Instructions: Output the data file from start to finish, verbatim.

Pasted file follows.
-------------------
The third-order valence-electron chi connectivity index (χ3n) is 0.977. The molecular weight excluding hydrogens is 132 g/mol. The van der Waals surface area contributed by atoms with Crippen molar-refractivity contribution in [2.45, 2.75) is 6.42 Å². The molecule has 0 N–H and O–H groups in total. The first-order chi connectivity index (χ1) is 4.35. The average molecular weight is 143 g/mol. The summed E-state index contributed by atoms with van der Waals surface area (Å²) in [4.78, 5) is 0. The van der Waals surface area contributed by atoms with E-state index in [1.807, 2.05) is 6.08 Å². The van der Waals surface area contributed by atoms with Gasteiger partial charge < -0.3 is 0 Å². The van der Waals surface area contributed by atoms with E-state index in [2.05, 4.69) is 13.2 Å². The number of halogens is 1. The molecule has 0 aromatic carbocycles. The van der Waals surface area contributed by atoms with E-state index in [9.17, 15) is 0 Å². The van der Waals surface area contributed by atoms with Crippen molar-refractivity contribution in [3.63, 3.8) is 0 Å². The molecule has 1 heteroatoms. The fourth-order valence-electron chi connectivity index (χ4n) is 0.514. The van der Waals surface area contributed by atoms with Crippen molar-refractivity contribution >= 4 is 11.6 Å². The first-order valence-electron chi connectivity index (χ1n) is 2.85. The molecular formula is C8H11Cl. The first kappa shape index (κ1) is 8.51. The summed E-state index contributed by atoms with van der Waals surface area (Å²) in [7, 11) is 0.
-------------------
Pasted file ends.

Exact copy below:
The third-order valence-electron chi connectivity index (χ3n) is 0.977. The molecular weight excluding hydrogens is 132 g/mol. The van der Waals surface area contributed by atoms with Crippen molar-refractivity contribution in [2.45, 2.75) is 6.42 Å². The molecule has 0 N–H and O–H groups in total. The first-order chi connectivity index (χ1) is 4.35. The average molecular weight is 143 g/mol. The summed E-state index contributed by atoms with van der Waals surface area (Å²) in [4.78, 5) is 0. The van der Waals surface area contributed by atoms with E-state index in [1.807, 2.05) is 6.08 Å². The van der Waals surface area contributed by atoms with Gasteiger partial charge < -0.3 is 0 Å². The van der Waals surface area contributed by atoms with E-state index in [2.05, 4.69) is 13.2 Å². The number of halogens is 1. The molecule has 0 aromatic carbocycles. The van der Waals surface area contributed by atoms with E-state index in [9.17, 15) is 0 Å². The van der Waals surface area contributed by atoms with Crippen molar-refractivity contribution in [3.63, 3.8) is 0 Å². The molecule has 1 heteroatoms. The fourth-order valence-electron chi connectivity index (χ4n) is 0.514. The van der Waals surface area contributed by atoms with Crippen molar-refractivity contribution >= 4 is 11.6 Å². The first-order valence-electron chi connectivity index (χ1n) is 2.85. The molecular formula is C8H11Cl. The first kappa shape index (κ1) is 8.51. The summed E-state index contributed by atoms with van der Waals surface area (Å²) in [7, 11) is 0.